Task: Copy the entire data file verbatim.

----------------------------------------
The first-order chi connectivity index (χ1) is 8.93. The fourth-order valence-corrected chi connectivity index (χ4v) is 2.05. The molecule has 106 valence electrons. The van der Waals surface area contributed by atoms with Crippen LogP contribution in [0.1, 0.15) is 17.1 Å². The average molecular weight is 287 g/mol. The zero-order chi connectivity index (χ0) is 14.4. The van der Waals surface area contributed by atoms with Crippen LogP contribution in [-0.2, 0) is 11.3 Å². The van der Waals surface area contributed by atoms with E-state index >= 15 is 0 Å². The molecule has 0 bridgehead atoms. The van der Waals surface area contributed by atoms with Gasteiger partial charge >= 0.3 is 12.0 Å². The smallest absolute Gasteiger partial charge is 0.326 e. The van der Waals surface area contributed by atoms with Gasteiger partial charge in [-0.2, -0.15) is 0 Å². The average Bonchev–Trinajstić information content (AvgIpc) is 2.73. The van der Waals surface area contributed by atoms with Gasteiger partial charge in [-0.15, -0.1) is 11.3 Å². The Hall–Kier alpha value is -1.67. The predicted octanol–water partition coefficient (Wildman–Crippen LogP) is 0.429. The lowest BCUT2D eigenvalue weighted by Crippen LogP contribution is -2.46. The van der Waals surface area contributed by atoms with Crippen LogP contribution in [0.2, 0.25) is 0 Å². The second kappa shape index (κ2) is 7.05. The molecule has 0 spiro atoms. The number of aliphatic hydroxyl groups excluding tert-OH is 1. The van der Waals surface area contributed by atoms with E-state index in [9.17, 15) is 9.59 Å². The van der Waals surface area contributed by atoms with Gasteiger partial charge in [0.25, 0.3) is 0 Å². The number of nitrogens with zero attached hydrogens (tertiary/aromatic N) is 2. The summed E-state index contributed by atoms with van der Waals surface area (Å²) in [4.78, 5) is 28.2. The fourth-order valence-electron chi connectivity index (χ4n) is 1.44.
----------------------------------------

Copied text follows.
The first-order chi connectivity index (χ1) is 8.93. The fourth-order valence-corrected chi connectivity index (χ4v) is 2.05. The molecule has 106 valence electrons. The van der Waals surface area contributed by atoms with Crippen LogP contribution in [0.1, 0.15) is 17.1 Å². The average molecular weight is 287 g/mol. The zero-order chi connectivity index (χ0) is 14.4. The van der Waals surface area contributed by atoms with Crippen LogP contribution in [-0.2, 0) is 11.3 Å². The van der Waals surface area contributed by atoms with E-state index >= 15 is 0 Å². The molecule has 0 bridgehead atoms. The van der Waals surface area contributed by atoms with Gasteiger partial charge >= 0.3 is 12.0 Å². The smallest absolute Gasteiger partial charge is 0.326 e. The van der Waals surface area contributed by atoms with Gasteiger partial charge in [-0.2, -0.15) is 0 Å². The average Bonchev–Trinajstić information content (AvgIpc) is 2.73. The van der Waals surface area contributed by atoms with Gasteiger partial charge in [-0.15, -0.1) is 11.3 Å². The Hall–Kier alpha value is -1.67. The predicted octanol–water partition coefficient (Wildman–Crippen LogP) is 0.429. The lowest BCUT2D eigenvalue weighted by Crippen LogP contribution is -2.46. The van der Waals surface area contributed by atoms with Crippen LogP contribution in [0.2, 0.25) is 0 Å². The second kappa shape index (κ2) is 7.05. The molecule has 0 spiro atoms. The number of aliphatic hydroxyl groups excluding tert-OH is 1. The van der Waals surface area contributed by atoms with E-state index in [9.17, 15) is 9.59 Å². The van der Waals surface area contributed by atoms with Gasteiger partial charge in [0.25, 0.3) is 0 Å². The number of nitrogens with zero attached hydrogens (tertiary/aromatic N) is 2. The summed E-state index contributed by atoms with van der Waals surface area (Å²) in [4.78, 5) is 28.2. The fourth-order valence-electron chi connectivity index (χ4n) is 1.44.